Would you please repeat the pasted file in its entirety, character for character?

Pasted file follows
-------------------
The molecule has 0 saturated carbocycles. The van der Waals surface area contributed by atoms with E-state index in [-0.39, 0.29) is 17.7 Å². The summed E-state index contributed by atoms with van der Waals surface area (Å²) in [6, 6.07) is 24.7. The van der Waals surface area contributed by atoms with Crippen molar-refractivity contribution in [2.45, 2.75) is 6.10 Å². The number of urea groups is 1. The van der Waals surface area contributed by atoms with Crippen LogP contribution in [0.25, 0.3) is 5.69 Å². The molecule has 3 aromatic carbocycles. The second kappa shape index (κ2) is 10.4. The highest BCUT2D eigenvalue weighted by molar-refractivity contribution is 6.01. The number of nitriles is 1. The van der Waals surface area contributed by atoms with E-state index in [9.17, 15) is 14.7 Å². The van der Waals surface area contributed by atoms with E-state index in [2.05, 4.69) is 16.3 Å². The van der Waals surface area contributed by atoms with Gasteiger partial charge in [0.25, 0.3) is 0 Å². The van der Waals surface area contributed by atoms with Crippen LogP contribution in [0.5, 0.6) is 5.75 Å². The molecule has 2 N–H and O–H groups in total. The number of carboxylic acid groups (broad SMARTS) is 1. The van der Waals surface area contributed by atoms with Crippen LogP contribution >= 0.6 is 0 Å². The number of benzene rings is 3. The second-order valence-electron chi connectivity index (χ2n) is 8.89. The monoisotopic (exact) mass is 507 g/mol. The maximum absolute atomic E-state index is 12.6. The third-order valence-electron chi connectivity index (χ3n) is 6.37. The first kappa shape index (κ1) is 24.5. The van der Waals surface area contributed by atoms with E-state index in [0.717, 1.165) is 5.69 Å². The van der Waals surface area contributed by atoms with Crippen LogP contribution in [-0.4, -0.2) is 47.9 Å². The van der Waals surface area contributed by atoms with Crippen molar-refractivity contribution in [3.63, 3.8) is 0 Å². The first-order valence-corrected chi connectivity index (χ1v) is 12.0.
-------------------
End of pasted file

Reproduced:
The molecule has 0 saturated carbocycles. The van der Waals surface area contributed by atoms with E-state index in [-0.39, 0.29) is 17.7 Å². The summed E-state index contributed by atoms with van der Waals surface area (Å²) in [6, 6.07) is 24.7. The van der Waals surface area contributed by atoms with Crippen molar-refractivity contribution in [2.45, 2.75) is 6.10 Å². The number of urea groups is 1. The van der Waals surface area contributed by atoms with Crippen LogP contribution in [0.25, 0.3) is 5.69 Å². The molecule has 3 aromatic carbocycles. The second kappa shape index (κ2) is 10.4. The highest BCUT2D eigenvalue weighted by molar-refractivity contribution is 6.01. The number of nitriles is 1. The van der Waals surface area contributed by atoms with E-state index in [9.17, 15) is 14.7 Å². The van der Waals surface area contributed by atoms with E-state index in [2.05, 4.69) is 16.3 Å². The van der Waals surface area contributed by atoms with Gasteiger partial charge in [0.25, 0.3) is 0 Å². The van der Waals surface area contributed by atoms with Crippen LogP contribution in [0.5, 0.6) is 5.75 Å². The molecule has 2 N–H and O–H groups in total. The number of carboxylic acid groups (broad SMARTS) is 1. The van der Waals surface area contributed by atoms with Crippen LogP contribution >= 0.6 is 0 Å². The number of benzene rings is 3. The second-order valence-electron chi connectivity index (χ2n) is 8.89. The monoisotopic (exact) mass is 507 g/mol. The maximum absolute atomic E-state index is 12.6. The third-order valence-electron chi connectivity index (χ3n) is 6.37. The first kappa shape index (κ1) is 24.5. The van der Waals surface area contributed by atoms with E-state index in [0.717, 1.165) is 5.69 Å². The van der Waals surface area contributed by atoms with Crippen LogP contribution in [-0.4, -0.2) is 47.9 Å². The van der Waals surface area contributed by atoms with Crippen molar-refractivity contribution in [3.63, 3.8) is 0 Å². The first-order valence-corrected chi connectivity index (χ1v) is 12.0.